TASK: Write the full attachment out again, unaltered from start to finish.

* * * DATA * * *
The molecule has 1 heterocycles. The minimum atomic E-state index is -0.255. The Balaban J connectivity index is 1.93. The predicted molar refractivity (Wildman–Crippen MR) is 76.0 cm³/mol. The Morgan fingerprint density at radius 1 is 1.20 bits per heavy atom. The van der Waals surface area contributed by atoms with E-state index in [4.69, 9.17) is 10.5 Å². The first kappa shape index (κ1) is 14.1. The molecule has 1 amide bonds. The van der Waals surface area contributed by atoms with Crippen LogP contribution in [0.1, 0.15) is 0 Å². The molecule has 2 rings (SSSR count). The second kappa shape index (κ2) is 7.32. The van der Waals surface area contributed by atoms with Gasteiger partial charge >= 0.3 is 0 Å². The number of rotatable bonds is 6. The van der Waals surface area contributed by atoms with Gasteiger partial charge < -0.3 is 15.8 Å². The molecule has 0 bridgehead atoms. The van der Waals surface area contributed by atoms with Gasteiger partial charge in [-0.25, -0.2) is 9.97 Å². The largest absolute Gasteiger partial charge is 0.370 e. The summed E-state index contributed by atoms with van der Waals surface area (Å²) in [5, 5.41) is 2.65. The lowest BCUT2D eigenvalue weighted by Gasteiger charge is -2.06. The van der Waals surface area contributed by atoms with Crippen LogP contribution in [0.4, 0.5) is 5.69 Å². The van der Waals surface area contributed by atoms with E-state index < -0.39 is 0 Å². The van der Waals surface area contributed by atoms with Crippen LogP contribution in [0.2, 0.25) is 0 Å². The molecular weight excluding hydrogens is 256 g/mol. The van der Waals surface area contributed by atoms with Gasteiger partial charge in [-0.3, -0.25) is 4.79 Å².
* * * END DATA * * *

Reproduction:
The molecule has 1 heterocycles. The minimum atomic E-state index is -0.255. The Balaban J connectivity index is 1.93. The predicted molar refractivity (Wildman–Crippen MR) is 76.0 cm³/mol. The Morgan fingerprint density at radius 1 is 1.20 bits per heavy atom. The van der Waals surface area contributed by atoms with E-state index in [4.69, 9.17) is 10.5 Å². The first kappa shape index (κ1) is 14.1. The molecule has 1 amide bonds. The van der Waals surface area contributed by atoms with Crippen LogP contribution in [0.1, 0.15) is 0 Å². The molecule has 2 rings (SSSR count). The second kappa shape index (κ2) is 7.32. The van der Waals surface area contributed by atoms with Gasteiger partial charge >= 0.3 is 0 Å². The number of rotatable bonds is 6. The van der Waals surface area contributed by atoms with Gasteiger partial charge < -0.3 is 15.8 Å². The molecule has 0 bridgehead atoms. The van der Waals surface area contributed by atoms with Gasteiger partial charge in [-0.25, -0.2) is 9.97 Å². The largest absolute Gasteiger partial charge is 0.370 e. The summed E-state index contributed by atoms with van der Waals surface area (Å²) in [5, 5.41) is 2.65. The lowest BCUT2D eigenvalue weighted by Gasteiger charge is -2.06. The van der Waals surface area contributed by atoms with Crippen LogP contribution in [0.4, 0.5) is 5.69 Å². The van der Waals surface area contributed by atoms with E-state index < -0.39 is 0 Å². The van der Waals surface area contributed by atoms with Crippen LogP contribution in [0.2, 0.25) is 0 Å². The molecular weight excluding hydrogens is 256 g/mol. The van der Waals surface area contributed by atoms with Gasteiger partial charge in [-0.3, -0.25) is 4.79 Å².